Telstra has seen its first-half profit tumble to $1.8 billion, hit by the effects of tougher competition, adverse regulatory rulings and ongoing restructuring.
Net profit was down 14.4 per cent on last year’s first-half result and well below the market’s, and the company’s own, expectations.
Sales revenue fell to $12.8 billion, 3.4 per cent down on last year and the company’s guidance.
Telstra also missed its own guidance on net profit by almost 6 per cent, free cash flow by 15 per cent and operating expenses by 2 per cent.
The reversal in fortunes comes despite solid growth in the dominant telco’s customer base.
Telstra added almost 200,000 domestic mobile phone services, 90,000 new fixed broadband subscribers and almost 300,000 NBN connections, as well as boosting numbers of customers buying bundled packages and TV devices.
The company’s chief executive, Andy Penn, defended the results saying they showed the company had performed well in a highly competitive market.
“Data volumes have increased and intense competition on pricing across fixed, bundles, mobile, data and IP has had an impact,” Mr Penn said.
“Those are in parallel with the acceleration of the rollout of NBN which, over the longer term, will have a negative impact on EBITDA (earnings before interest, tax, depreciation and amortisation) of $2-3 billion dollars.”
Regulatory decisions and competition cost Telstra dearly
The company said adverse regulatory decisions from the ACCC on SMS and voice terminating charges negatively affected both its mobile and fixed line businesses and cost $438 million in the first half.
Mobile revenues fell to $5 billion, down almost 9 per cent on the first half last year, while traffic over the mobile network in the 12 months to December increased 39 per cent.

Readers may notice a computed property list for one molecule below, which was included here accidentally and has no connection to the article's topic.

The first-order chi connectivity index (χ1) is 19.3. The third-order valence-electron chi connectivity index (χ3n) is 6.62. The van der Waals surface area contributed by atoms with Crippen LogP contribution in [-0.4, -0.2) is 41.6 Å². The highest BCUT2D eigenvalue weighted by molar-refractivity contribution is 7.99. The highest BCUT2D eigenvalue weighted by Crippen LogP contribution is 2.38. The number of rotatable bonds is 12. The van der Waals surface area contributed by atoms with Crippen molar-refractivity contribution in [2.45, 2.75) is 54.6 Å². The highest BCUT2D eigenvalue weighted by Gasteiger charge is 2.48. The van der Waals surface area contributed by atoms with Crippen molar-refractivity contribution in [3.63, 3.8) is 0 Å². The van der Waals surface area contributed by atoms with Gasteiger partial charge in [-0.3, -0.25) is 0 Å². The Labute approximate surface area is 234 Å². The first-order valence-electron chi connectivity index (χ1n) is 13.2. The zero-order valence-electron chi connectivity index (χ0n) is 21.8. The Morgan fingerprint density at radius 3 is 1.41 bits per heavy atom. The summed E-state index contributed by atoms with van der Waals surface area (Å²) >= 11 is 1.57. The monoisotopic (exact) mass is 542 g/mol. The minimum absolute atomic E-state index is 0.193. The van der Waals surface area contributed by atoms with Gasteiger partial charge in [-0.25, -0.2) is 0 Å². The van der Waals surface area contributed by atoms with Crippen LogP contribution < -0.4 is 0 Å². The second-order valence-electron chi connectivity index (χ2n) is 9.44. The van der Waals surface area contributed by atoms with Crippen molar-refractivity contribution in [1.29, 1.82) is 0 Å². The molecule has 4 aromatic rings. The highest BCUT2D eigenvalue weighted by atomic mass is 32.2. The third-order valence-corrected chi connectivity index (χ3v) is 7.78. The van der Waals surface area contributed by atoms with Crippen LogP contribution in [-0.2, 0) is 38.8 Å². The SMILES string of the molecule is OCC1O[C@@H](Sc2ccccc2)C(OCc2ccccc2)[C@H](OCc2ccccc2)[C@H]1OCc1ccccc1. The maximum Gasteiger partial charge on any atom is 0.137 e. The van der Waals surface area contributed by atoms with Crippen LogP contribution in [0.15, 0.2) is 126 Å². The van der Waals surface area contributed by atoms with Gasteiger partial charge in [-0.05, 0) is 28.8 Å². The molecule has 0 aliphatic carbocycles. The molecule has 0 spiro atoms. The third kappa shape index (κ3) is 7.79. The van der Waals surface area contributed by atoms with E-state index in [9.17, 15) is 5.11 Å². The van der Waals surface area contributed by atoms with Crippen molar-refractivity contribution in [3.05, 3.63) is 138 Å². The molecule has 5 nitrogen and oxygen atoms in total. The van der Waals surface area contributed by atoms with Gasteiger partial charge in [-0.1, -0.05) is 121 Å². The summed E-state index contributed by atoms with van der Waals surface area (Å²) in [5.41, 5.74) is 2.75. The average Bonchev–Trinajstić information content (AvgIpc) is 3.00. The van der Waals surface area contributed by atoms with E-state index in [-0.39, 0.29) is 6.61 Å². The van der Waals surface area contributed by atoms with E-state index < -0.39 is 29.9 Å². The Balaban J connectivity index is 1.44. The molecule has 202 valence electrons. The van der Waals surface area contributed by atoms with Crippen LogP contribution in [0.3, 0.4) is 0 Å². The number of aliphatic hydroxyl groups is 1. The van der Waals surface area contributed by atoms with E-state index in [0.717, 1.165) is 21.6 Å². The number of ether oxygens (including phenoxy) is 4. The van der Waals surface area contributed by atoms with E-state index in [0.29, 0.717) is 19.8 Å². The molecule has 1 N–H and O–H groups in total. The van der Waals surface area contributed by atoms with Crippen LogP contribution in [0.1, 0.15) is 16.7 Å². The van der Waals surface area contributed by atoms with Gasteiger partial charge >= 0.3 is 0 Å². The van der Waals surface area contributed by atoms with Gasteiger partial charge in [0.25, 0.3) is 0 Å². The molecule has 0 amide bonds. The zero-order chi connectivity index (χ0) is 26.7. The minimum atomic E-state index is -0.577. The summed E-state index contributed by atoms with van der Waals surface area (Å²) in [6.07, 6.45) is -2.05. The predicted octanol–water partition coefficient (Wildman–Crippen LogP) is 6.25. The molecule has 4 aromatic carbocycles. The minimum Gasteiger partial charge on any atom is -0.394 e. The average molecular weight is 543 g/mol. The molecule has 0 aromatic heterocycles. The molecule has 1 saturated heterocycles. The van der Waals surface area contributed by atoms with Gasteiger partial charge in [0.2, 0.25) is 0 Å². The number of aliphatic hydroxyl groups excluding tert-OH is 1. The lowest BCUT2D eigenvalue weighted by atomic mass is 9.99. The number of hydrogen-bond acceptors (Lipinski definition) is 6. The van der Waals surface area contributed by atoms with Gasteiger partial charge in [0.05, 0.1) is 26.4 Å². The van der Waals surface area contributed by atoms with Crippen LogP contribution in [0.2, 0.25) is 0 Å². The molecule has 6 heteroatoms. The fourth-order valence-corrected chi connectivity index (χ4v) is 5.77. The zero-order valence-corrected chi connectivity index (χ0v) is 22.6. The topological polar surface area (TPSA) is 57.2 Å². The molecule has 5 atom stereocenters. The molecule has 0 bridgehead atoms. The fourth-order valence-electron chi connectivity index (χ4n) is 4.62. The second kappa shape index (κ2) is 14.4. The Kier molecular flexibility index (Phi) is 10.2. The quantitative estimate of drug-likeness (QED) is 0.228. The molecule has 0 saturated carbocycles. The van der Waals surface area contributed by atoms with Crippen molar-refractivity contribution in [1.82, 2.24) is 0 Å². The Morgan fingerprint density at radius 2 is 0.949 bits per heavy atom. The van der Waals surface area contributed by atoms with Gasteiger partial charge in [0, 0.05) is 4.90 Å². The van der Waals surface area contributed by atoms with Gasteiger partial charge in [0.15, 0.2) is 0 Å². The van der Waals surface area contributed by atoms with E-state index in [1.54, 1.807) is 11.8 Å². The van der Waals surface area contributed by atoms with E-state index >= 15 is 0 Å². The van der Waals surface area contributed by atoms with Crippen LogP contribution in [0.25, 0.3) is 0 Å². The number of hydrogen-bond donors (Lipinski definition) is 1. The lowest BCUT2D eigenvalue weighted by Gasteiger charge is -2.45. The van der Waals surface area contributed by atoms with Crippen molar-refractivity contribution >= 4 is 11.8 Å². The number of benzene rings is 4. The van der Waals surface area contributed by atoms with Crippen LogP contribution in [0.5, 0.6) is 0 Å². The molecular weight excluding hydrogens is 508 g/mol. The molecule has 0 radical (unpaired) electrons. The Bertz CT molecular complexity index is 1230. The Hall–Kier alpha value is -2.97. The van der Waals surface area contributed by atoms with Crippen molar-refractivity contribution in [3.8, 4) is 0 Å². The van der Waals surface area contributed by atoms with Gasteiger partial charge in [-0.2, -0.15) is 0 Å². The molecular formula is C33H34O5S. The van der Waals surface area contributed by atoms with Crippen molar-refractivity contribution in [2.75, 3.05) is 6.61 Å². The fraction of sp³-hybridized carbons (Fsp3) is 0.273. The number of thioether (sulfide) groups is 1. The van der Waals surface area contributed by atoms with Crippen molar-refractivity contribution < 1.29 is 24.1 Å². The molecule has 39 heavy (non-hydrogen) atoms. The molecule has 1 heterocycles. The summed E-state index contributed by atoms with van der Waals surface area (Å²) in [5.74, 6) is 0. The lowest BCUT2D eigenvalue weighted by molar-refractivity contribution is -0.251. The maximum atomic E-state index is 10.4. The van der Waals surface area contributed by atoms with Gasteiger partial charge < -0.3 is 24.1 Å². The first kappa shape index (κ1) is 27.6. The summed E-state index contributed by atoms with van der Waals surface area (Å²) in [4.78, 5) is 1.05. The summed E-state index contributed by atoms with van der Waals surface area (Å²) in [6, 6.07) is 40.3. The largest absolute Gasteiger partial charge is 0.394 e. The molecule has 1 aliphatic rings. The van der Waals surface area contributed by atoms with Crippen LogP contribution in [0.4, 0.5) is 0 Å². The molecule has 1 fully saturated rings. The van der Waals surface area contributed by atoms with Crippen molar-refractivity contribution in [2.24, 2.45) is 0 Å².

Fixed line revenue also fell sharply, down almost 5 per cent on last year to $3.3 billion.
Given income growth in the first half was negative, and the impact of lower “hardware” sales, Telstra noted its full-year guidance of “mid-to-high single digit” income growth would now come in at the bottom end of expectations.
The company has commenced a $3 billion capital expenditure program to improve the reliability of its network after a series of major and highly embarrassing outages in recent years, although the work was described as “incremental” and only in its “early stages”.
Telstra also embarked on a review into the allocation of the massive compensation windfall it will receive from the NBN rollout.
“The review will also cover long term capex post the NBN rollout, and investment decisions on mergers and acquisition criteria and take into consideration shareholder returns, including dividends and buybacks,” Mr Penn said.
Mr Penn committed to another round of cost-cutting to strip $1 billion off Telstra’s ongoing cost base over the next five years to cover up to a third of the $2-to-$3 billion revenue black hole the NBN will cause.
The interim dividend was maintained at 15.5 cents per share.
However, that was not enough to placate investors, with the company’s shares tumbling 4.1 per cent to $4.98 by 10:36am (AEDT).